• Flirting with French by William Alexander – A humorous tale of one man’s attempt to become fluent in French and its surprising repercussions.
  • Sixty Million Frenchmen Can’t Be Wrong by Jean-Benoit Nadeau & Julie Barlow – A detailed explanation of everything French by a French-Canadian couple who lived and worked for three years in France studying its culture and economy.

Though none of these is the definitive book, without a doubt, they have been very helpful. I have made many notes, followed recommended links, and done further research based on things I have read. The trick is to glean what you can from each book that’s relevant to your own particular situation. However, after so much reading of this kind, it was time to take a break and read something different. I yearned to get back to the fiction novels I love, so I did a Google search for mysteries set in France. Since summer and our trip to France were fast approaching, I wanted to stay in the French frame of mind. I thought if I could find something along these lines it would keep me in the mood and be especially fun to read while I was there. It seemed like a rather narrow search, but low and behold I immediately found a site called The Literary Tourist with an abundant list of suggestions. As I scanned the list, my attention was drawn to the novels of Martin Walker because they were set in the south of France where we would be traveling. I downloaded the first in the series simply titled Bruno, Chief of Police and that’s when my French mystery adventure began.

Of course, these novels don’t exactly qualify as “French Literature” but rather are fictional stories which take place in France. Walker, a Brit more well known as a seasoned journalist and foreign correspondent working for the likes of The Guardian and UPI, has written several non-fiction historical, political books on Gorbachev, Clinton, and others. He brings his writing experience and knowledge of history and world affairs to his detective stories based in the Périgord region of France where he owns a vacation home and now, apparently, spends most of his time. He has become quite well-accepted in the real Perigordian town in which he lives and has had bestowed upon him several prestigious honors rarely afforded to foreigners.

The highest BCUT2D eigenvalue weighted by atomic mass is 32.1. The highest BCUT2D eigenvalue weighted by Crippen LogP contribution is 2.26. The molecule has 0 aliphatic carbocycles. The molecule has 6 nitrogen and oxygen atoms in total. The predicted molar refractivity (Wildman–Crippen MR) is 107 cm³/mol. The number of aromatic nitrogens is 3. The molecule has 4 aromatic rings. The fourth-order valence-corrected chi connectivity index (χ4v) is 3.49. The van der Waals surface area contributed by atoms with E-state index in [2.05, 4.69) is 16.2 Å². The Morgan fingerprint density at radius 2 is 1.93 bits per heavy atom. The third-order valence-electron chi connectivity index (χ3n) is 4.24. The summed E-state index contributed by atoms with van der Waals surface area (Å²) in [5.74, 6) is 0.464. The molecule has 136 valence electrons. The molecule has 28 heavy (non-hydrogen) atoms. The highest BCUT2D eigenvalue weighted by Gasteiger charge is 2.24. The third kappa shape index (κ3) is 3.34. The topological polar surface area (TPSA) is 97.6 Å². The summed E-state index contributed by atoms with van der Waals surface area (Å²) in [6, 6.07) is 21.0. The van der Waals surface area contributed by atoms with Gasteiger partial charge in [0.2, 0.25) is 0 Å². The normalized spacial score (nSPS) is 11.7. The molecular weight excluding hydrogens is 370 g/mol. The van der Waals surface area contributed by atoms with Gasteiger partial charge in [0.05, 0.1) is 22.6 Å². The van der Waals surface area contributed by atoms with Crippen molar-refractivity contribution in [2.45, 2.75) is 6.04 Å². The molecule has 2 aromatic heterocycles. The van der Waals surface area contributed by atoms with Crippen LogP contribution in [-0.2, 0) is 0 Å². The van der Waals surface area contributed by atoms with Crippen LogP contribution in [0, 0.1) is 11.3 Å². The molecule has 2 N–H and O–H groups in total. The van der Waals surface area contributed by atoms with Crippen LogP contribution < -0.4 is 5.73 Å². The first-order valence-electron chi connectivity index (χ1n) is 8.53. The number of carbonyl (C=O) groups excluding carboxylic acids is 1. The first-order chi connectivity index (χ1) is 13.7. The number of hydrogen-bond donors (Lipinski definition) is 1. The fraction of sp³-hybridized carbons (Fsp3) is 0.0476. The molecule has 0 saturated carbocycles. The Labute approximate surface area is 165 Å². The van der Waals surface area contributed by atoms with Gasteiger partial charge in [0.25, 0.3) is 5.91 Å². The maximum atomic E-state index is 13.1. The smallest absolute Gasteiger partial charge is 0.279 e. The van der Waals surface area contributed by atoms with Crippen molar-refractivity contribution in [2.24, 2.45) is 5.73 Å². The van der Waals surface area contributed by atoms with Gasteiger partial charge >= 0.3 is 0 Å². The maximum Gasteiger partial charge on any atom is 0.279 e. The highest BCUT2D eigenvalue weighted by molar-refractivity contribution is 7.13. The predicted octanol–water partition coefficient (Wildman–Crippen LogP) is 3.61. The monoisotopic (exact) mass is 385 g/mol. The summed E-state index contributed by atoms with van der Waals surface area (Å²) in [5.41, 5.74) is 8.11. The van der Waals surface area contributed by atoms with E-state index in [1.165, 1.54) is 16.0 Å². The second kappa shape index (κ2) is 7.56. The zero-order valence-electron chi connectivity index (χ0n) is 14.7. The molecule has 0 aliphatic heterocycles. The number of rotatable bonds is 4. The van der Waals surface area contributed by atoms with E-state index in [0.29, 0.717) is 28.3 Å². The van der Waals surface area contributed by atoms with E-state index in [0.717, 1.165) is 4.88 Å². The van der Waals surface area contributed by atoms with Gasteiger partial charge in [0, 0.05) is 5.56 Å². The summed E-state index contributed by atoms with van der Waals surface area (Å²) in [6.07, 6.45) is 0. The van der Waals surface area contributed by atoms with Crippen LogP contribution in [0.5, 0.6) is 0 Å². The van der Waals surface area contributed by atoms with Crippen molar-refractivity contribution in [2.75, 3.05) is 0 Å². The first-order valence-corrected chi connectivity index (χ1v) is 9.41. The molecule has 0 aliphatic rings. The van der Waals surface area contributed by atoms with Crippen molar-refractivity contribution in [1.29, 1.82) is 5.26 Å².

imageIf there’s one thing I love most about the mystery-crime-suspense-espionage genre of books I read, it’s a very likable recurring character — someone I can settle down and spend time with each evening like an old friend. The protagonist and main recurring character of Walker’s series is Bruno Courrèges, the police chief of the small fictional town of St. Denis. It’s really a one-man act as he is the only policeman in town. Bruno is 40 years old and when he’s not socializing with his neighbors, saving the day, or solving crimes, he loves to prepare gourmet Perigordian meals for his friends (and sometimes his current girlfriend) and play with his dog, Gigi. He also coaches the local rugby team. What’s really fun about these stories is the mix of well-written fiction combined with actual facts related to France such as the concern about GMO’s, the Green Party, the Front National, and the idiosyncrasies of French politics.